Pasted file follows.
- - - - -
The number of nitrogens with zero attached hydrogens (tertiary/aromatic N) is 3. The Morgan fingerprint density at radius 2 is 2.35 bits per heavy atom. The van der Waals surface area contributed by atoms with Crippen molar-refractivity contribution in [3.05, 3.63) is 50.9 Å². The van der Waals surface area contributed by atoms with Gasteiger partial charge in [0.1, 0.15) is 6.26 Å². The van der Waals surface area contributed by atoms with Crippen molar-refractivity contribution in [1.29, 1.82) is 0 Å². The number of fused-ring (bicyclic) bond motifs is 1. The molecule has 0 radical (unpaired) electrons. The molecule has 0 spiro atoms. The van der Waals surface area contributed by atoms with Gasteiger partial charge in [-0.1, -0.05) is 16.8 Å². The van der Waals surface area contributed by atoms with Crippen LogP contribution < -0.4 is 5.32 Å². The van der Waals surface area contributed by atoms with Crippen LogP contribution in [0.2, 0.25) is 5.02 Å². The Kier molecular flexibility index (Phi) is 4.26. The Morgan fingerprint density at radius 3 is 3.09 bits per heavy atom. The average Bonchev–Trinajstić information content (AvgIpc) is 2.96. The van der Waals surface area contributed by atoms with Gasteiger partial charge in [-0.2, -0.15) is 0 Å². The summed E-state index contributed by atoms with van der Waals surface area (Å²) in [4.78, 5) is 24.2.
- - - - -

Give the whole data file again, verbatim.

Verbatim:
The number of nitrogens with zero attached hydrogens (tertiary/aromatic N) is 3. The Morgan fingerprint density at radius 2 is 2.35 bits per heavy atom. The van der Waals surface area contributed by atoms with Crippen molar-refractivity contribution in [3.05, 3.63) is 50.9 Å². The van der Waals surface area contributed by atoms with Gasteiger partial charge in [0.1, 0.15) is 6.26 Å². The van der Waals surface area contributed by atoms with Crippen molar-refractivity contribution in [1.29, 1.82) is 0 Å². The number of fused-ring (bicyclic) bond motifs is 1. The molecule has 0 radical (unpaired) electrons. The molecule has 0 spiro atoms. The van der Waals surface area contributed by atoms with Gasteiger partial charge in [-0.1, -0.05) is 16.8 Å². The van der Waals surface area contributed by atoms with Crippen LogP contribution < -0.4 is 5.32 Å². The van der Waals surface area contributed by atoms with Crippen LogP contribution in [0.2, 0.25) is 5.02 Å². The Kier molecular flexibility index (Phi) is 4.26. The Morgan fingerprint density at radius 3 is 3.09 bits per heavy atom. The average Bonchev–Trinajstić information content (AvgIpc) is 2.96. The van der Waals surface area contributed by atoms with Gasteiger partial charge in [-0.2, -0.15) is 0 Å². The summed E-state index contributed by atoms with van der Waals surface area (Å²) in [4.78, 5) is 24.2.